Today was a bit of a rest compared to yesterday, being just 10kms with an ascent and descent of 300m. Come on legs, you can do it. 🙂
We started in Mancha Blanca village and began heading towards Timanfaya National Park. Our leader, Ramon, was keen to show us a “bug”, actually a scale insect, that lives on some of the cacti of Lanzarote. In fact, it used to be farmed. It was the Cochinilla, the poor things being crushed and used to make the red dye, cochineal. Ramon had been examining suitable cacti and finally found some with clusters of what he wanted to show us. Now we’re getting to the interesting stuff.
Our route through the village farming landscape eventually got us to one side of a Timanfaya lava field which we proceed to walk across. The going was flat but rough. These volcanic rocks are quite jagged and sharp and you really don’t want to stumble and fall on them, so constant vigilance was needed watching your footing. Once again, I was glad of the steadying trekking poles.
Having crossed the lava field, we were to be met by another local guide and split into two groups. The Spanish, bless ‘em, had decreed that group sizes in the Timanfaya National Park should be limited to eight. There were 16 of us paying tourists so two groups of eight it was. We would be circumperambulating a caldera, one group going clockwise (including Francine) whilst the other (including me with Ramon) went anticlockwise.
Ramon’s group soon bumped into the NP Gestapo. We innocent bystanders could tell that a disagreement ensued in rapid Spanish. I caught “ocho” and “nueve”. Ah ha! It didn’t take an Einstein to figure out that while we were eight tourists, we numbered nine with our leader and the Gestapo weren’t happy. Ramon apparently had an email from the park authorities stating that eight plus a guide was permitted but the message didn’t seem to have made it through to the troops on the ground. We were eventually allowed to continue. Ain’t bureaucracy wonderful? Oh, your groups of eight/nine aren’t supposed to pee in the park, either – no popping behind a bush. How curious is that? Stay dehydrated is my advice.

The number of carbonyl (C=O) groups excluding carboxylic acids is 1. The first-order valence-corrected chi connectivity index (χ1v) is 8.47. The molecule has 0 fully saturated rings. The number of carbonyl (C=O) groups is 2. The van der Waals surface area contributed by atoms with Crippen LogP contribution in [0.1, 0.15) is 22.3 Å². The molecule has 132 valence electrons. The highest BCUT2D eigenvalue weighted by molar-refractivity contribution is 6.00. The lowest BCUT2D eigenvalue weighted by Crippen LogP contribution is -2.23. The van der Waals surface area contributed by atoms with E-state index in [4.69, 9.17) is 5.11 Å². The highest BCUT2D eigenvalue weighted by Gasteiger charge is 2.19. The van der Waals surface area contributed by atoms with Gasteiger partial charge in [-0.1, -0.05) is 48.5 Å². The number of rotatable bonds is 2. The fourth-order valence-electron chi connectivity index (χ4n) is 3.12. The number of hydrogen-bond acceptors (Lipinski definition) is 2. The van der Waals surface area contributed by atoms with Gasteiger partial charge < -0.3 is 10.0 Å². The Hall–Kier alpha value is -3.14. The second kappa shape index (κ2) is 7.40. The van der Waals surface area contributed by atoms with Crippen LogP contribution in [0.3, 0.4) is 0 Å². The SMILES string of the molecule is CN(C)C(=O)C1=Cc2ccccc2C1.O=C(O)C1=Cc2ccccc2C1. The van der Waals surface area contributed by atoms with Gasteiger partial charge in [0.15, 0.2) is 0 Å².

This circumperambulation was one of Lanzarote’s unvarying trudges, frankly. It used to be permitted to walk up the side of the caldera and peek into the crater but this practice had been stopped. Given that there wouldn’t be any bubbling lava to look at, I wasn’t sorry. Plants clinging to the sides made for some light relief.
At the end of our circuit we stopped for lunch before returning along a road to our bus. Our bus took us to a bodega at La Geria, a bodega naturally being another more interesting place. La Geria is famed for its unique vineyards; the local farmers have devised an ingenious way to cultivate wine in this harsh environment, creating funnel shaped pits protected with low dry stone walls in which to grow Malvasia grapes. Guess which way the prevailing wind blows. We’d seen a few other designs to protect the vines, too.
Our tasting in the bodega at La Geria confirmed something that we’d suspected at dinners: Lanzarote wines are actually very good. They are not cheap, though, being around €10 a bottle in supermarkets. Given the landscape and farming methods, production is necessarily quite low so they seem to be used for the local market rather than exported.
One of the more interesting days for me, so far.